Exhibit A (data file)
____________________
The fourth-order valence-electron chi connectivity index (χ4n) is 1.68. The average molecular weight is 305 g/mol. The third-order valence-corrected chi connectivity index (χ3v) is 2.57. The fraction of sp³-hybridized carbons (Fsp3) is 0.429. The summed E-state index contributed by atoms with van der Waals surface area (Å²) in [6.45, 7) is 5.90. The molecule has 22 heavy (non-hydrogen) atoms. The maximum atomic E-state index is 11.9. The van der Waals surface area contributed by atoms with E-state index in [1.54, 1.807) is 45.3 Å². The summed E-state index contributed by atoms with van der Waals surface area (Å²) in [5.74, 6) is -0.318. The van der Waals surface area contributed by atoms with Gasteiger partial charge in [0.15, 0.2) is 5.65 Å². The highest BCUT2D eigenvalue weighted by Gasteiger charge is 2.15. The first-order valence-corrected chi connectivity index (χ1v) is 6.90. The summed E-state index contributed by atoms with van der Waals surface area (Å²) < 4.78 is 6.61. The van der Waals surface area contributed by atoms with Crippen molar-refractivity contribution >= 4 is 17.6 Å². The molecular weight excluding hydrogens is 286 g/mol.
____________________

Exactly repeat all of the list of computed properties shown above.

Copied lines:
The fourth-order valence-electron chi connectivity index (χ4n) is 1.68. The average molecular weight is 305 g/mol. The third-order valence-corrected chi connectivity index (χ3v) is 2.57. The fraction of sp³-hybridized carbons (Fsp3) is 0.429. The summed E-state index contributed by atoms with van der Waals surface area (Å²) in [6.45, 7) is 5.90. The molecule has 22 heavy (non-hydrogen) atoms. The maximum atomic E-state index is 11.9. The van der Waals surface area contributed by atoms with E-state index in [1.54, 1.807) is 45.3 Å². The summed E-state index contributed by atoms with van der Waals surface area (Å²) in [5.74, 6) is -0.318. The van der Waals surface area contributed by atoms with Gasteiger partial charge in [0.15, 0.2) is 5.65 Å². The highest BCUT2D eigenvalue weighted by Gasteiger charge is 2.15. The first-order valence-corrected chi connectivity index (χ1v) is 6.90. The summed E-state index contributed by atoms with van der Waals surface area (Å²) < 4.78 is 6.61. The van der Waals surface area contributed by atoms with Crippen molar-refractivity contribution >= 4 is 17.6 Å². The molecular weight excluding hydrogens is 286 g/mol.